Creationism 101: Unscientific?
If you didn’t believe the evolution wars were heating up, you’ll believe it now: The Council of Europe has adopted a resolution calling upon all nations to firmly oppose the teaching of creationism and intelligent design in schools, which the CE regards as a dangerous and unscientific trend imported from America.
The Council also declared that “creationism could become a threat to human rights,” but I’ll leave that part of it for a subsequent commentary. Here I prefer to concentrate on the CE’s claim that creationism and intelligent design are fundamentally unscientific. The CE said that evolution is markedly different because “the theory of evolution has nothing to do with divine revelation but is built on facts.”
One could begin by asking why the Council of Europe regards itself as a scientific authority, that it should be issuing scientific pronouncements to the classrooms of the world. But one can always hope that it is mere lack of competence which has produced such a worthless judgment. For this statement hopelessly confuses the interplay between worldviews and scientific theories when it claims that any scientific theory is built purely on facts. In reality, theories are born within a distinct worldview, and they depend even more on inferences than on the facts themselves. Further, in most cases the theory of evolution “has nothing to do with divine revelation” precisely because it derives from a militantly atheistic worldview. And so, like any other theory, it is prone to be unduly influenced by the prejudices which precede it. Nothing could illustrate this influence more than the CE’s resolution itself.
In reality, both theories are capable of scientific and philosophical abuse, but both also claim to have a basis in proper scientific evidence. Creationist scientists disagree with the inferences evolutionists draw from the study of geological and biological phenomena, and they offer alternative hypotheses. They explain the apparent age of the universe in terms of either gravitational time dilation, or a decrease in the speed of light over time, or a distinction between local and cosmic time. They criticize the way radiometric data is used. And they propose that a cataclysmic event, such as a great flood, provides a better explanation for both the geologic column and the peculiar patterns of the fossil record.
I am not arguing that creationists have superior scientific models; in fact, I am not persuaded by Young Earth Creationism (though this is not the only kind of creationism), nor by the Fundamentalist insistence that a literal seven day period for Creation provides a useful starting point (though, after all, one has to start somewhere). But there is some very interesting scientific work being done by creationists. At the very least, they have called necessary attention to weaknesses in certain evolutionary assumptions, and some of their theories, such as Walter Brown’s hydroplate theory of geology, are fascinating. For a half-century now, creationists have been gathering scientific evidence for their hypotheses, and it is difficult to see any scientific reason why their theories should be banned from the classroom.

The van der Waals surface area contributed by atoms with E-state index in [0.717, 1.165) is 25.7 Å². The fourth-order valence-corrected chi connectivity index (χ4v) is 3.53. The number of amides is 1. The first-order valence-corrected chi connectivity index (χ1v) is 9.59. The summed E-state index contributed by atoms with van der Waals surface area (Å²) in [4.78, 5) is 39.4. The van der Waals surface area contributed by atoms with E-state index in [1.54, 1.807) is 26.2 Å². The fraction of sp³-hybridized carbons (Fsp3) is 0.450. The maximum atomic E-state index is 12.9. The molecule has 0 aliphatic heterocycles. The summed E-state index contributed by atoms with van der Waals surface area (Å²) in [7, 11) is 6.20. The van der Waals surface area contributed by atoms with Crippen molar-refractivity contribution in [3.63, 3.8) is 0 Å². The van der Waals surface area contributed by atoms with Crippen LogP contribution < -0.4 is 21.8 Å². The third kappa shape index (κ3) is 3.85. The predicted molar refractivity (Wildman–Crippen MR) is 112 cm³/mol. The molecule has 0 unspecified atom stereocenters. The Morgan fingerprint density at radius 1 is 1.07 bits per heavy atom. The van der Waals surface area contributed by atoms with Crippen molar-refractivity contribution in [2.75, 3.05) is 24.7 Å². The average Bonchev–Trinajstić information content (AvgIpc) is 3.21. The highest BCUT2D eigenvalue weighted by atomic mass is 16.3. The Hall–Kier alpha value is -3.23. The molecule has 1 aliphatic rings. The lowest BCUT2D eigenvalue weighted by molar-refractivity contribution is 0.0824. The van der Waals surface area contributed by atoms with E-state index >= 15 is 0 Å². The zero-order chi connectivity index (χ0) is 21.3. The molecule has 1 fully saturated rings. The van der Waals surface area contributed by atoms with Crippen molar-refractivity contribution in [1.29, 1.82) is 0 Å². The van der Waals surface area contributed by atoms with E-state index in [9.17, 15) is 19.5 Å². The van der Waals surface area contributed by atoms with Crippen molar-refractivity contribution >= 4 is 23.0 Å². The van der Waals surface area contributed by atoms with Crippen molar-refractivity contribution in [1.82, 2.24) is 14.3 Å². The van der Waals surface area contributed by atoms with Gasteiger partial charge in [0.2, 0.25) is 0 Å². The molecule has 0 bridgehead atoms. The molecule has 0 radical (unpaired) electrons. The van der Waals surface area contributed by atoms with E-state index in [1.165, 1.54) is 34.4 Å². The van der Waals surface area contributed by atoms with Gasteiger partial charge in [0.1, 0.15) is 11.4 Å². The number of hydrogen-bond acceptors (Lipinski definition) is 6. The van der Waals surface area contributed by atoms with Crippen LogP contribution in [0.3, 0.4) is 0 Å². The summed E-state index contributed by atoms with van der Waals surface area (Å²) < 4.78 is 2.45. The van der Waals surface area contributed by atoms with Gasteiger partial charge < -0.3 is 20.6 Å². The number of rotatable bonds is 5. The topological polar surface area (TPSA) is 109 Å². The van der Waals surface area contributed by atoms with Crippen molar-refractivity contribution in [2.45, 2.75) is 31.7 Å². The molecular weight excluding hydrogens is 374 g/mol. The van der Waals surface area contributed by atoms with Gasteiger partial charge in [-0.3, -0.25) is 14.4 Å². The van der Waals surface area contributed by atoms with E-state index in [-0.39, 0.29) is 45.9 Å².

The same is true of intelligent design, which is concerned with this question: When does the complexity necessary for the functioning of a particular biological entity (cell, tissue, organ, whatever) reach a point at which evolution (that is, random mutations filtered by natural selection) either cannot posit sufficient time for the development to occur, or cannot explain it at all? Intelligent design is not necessarily linked with creationism. It seeks to define a concept of irreducible complexity in a scientific way in order to determine when we have encountered something that an evolutionary process alone cannot explain. Such irreducible complexity becomes, in effect, a scientific argument for design, or at least a scientific criticism of the ability of evolution to explain everything.
All scientific hypotheses are not equal, but they must stand or fall based on disinterested scientific review, not on a priori decisions to suppress some ideas in favor of others. Even granting that class time is limited, it would seem sensible to attempt an objective presentation of at least the principal schools of thought to which large numbers of people adhere. Interested readers can find an extremely useful scientific introduction to these various schools in a fine book that I have mentioned elsewhere, The Evolution Controversy by Thomas B. Fowler and Daniel Kuebler (see my review, Evolution:The Missing Link, and an earlier blog entry, The Complexity of the Evolution Debate). It is important to know a little science—and a little about science—if only to figure out when other people are claiming the immense authority of science to act in an anti-scientific way.
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Posted by: mary_conces3421 -
Apr. 27, 2019 2:20 PM ET USA
Thank you for prioritizing the Blessed Sacrament over “relics”. And for your usual balanced assessment of the whole event. At first, I was inclined to spit at the idea of pagan money rebuilding a tourist attraction. Now I think: the rebuilding isn’t intrinsically bad, & some good is bound to come of it—likely in surprising ways.
Posted by: nix898049 -
Apr. 20, 2019 6:07 PM ET USA
If it wasn't deliberately set,I would also see divine retribution in this fire. The old saying, use it or lose it, comes to mind.
Posted by: winnie -
Apr. 17, 2019 12:00 PM ET USA
Rebuild my Church, for it is burning down...spiritually.